Rafael Nadal cemented his status as the best player in the world with a 6-3 7-5 6-4 demolition of surprise Wimbledon finalist Tomas Berdych on Centre Court this afternoon.
The Spaniard took two hours and 13 minutes to win his eighth grand slam title, securing back-to-back major victories in Paris and London for the second time.
The first time he completed the feat, in 2008, it took five epic sets to beat Roger Federer, but it was a different story today as Berdych could not find the form that had seen him beat Federer and Novak Djokovic in previous rounds.
Nadal was at his supreme best in the first set, putting the 12th-seeded Czech emphatically in his place, and, although the next two sets were closer, the winner was never in doubt.
Nadal was thrilled to reclaim the Wimbledon crown after the knee injury problems last year which denied him the chance to defend the title.
He said: “To have this trophy in my hands is more than a dream for me. Playing my fourth final was amazing after a difficult year last year.”
Referring to his absence 12 months ago, he said: “It was probably one of the toughest moments in my career. I’m lucky, I have a great team around me who support me.”
Berdych paid tribute to his opponent, who has now won 14 straight matches at the All England Club, and vowed to be back after finally living up to his potential.
The Czech said: “It was a great two weeks for me but he was really strong today. He has showed in the last few months that he is really the champion and he deserves to win today.
“It gives me a lot of confidence and power to be stronger for next time and who knows what’s going to happen for the next years.”
Berdych has been tipped as a star of the future since his victory over Federer at the Athens Olympics in 2004, but it has not been until the last couple of months that he has really threatened at grand slam level, firstly by reaching the semi-finals of the French Open.
The Czech once beat Nadal three times in a row but that was four years ago and coming into today’s match the world number one had won all six of their subsequent meetings, including a straight-sets triumph in the Wimbledon quarter-finals in 2007.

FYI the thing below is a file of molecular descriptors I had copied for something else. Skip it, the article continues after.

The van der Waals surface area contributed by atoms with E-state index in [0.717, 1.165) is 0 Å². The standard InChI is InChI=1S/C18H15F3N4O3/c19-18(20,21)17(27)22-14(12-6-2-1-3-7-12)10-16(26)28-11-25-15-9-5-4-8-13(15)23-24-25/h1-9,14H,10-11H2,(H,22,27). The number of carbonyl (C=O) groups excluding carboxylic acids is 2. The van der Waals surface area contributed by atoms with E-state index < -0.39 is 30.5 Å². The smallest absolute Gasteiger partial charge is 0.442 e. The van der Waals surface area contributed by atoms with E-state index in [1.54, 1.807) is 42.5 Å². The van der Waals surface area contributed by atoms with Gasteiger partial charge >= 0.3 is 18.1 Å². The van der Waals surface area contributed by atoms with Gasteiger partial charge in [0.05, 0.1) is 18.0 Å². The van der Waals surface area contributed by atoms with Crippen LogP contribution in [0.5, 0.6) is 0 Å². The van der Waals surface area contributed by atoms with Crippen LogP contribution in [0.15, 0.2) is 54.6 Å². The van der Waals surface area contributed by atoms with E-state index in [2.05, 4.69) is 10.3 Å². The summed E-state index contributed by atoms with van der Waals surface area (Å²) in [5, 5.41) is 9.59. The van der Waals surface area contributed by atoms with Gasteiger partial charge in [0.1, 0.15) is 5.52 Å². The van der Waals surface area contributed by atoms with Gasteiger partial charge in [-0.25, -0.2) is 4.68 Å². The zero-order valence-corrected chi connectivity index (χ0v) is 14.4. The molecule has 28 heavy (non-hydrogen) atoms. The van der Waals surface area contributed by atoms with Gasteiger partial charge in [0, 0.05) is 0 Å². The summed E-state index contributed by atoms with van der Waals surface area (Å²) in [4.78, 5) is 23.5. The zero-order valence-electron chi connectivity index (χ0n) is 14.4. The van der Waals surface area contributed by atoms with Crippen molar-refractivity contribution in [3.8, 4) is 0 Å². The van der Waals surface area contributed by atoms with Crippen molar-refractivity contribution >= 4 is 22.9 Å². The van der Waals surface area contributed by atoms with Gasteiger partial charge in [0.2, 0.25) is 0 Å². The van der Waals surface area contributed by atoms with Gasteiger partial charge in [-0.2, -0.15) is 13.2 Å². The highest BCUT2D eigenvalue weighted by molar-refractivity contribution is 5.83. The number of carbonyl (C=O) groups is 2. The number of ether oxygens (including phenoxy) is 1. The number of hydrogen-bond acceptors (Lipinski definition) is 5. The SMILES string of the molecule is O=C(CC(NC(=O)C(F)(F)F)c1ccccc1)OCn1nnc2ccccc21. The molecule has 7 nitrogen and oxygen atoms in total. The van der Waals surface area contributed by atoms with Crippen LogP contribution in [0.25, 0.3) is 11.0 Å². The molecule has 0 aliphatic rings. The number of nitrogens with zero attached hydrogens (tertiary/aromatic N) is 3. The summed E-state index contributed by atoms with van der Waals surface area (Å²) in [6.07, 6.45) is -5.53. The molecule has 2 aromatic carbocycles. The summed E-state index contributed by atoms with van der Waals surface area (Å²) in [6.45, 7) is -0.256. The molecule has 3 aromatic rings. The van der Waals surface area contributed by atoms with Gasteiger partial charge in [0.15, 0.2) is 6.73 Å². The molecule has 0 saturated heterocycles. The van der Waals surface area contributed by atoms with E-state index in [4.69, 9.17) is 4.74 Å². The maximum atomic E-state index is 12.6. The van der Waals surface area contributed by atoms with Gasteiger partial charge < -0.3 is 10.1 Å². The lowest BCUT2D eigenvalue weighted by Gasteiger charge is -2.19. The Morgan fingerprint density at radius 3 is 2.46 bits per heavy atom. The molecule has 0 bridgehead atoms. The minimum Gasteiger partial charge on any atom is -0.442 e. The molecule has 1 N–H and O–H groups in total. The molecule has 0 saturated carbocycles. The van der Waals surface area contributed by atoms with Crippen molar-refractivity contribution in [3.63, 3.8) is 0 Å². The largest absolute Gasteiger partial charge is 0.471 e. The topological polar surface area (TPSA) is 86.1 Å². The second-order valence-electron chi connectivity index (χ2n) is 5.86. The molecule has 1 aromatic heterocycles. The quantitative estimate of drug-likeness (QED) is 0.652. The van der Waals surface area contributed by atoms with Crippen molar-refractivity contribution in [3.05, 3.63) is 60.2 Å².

Berdych coasted through his first three service games but he came unstuck in the fourth.
His big first serve dried up and Nadal needed no second invitation, setting up three break points with a trademark forehand and then taking his second opportunity as a crunching backhand return left Berdych helpless.
Nadal had stepped up a level from his semi-final win over Andy Murray, particularly on serve, and he stamped his authority on proceedings in emphatic fashion by breaking again to take the set.
Berdych had barely had a sniff on the Nadal serve but that changed in the opening game of the second set. The Spaniard played several uncharacteristic loose shots, including two double faults, to give his opponent three break points.
However the 12th seed could not get a hold on any of his returns and Nadal eventually came through to make it five games in a row.
The French Open champion’s level had definitely dropped but Berdych was unable to find the big shots when he needed them, and both players seemed to be struggling with the swirling wind.
The underdog was at least serving much better, as he had to if he wanted to even test Nadal, but it was not enough to save him when he served to stay in the set for a second time.
Berdych just could not find the power or the accuracy to put away a succession of chipped returns and a wide forehand gave Nadal a break to love, the second set, and surely the title.
It became clear that three great Wimbledon men’s singles finals were, perhaps unsurprisingly, not going to be followed by a fourth, although there was no doubt about the greatness of the champion elect.
Berdych was not giving up, and forced his fourth break point of the match in the third game of the third set. But again he was thwarted, netting a backhand after a rare slice rally.
Nadal had hit fewer winners, made more unforced errors, served fewer aces and more double faults than his opponent, yet his dominance was obvious to all of the packed Centre Court crowd.
And when Berdych served to stay in the match for the first time there was an inevitability about the result.
The Czech battled back from 0-30 but when he fired a forehand well long at deuce it gave Nadal a first match point. And one was all he needed, the world number one placing a forehand pass just inside the line before dropping to the turf in celebration.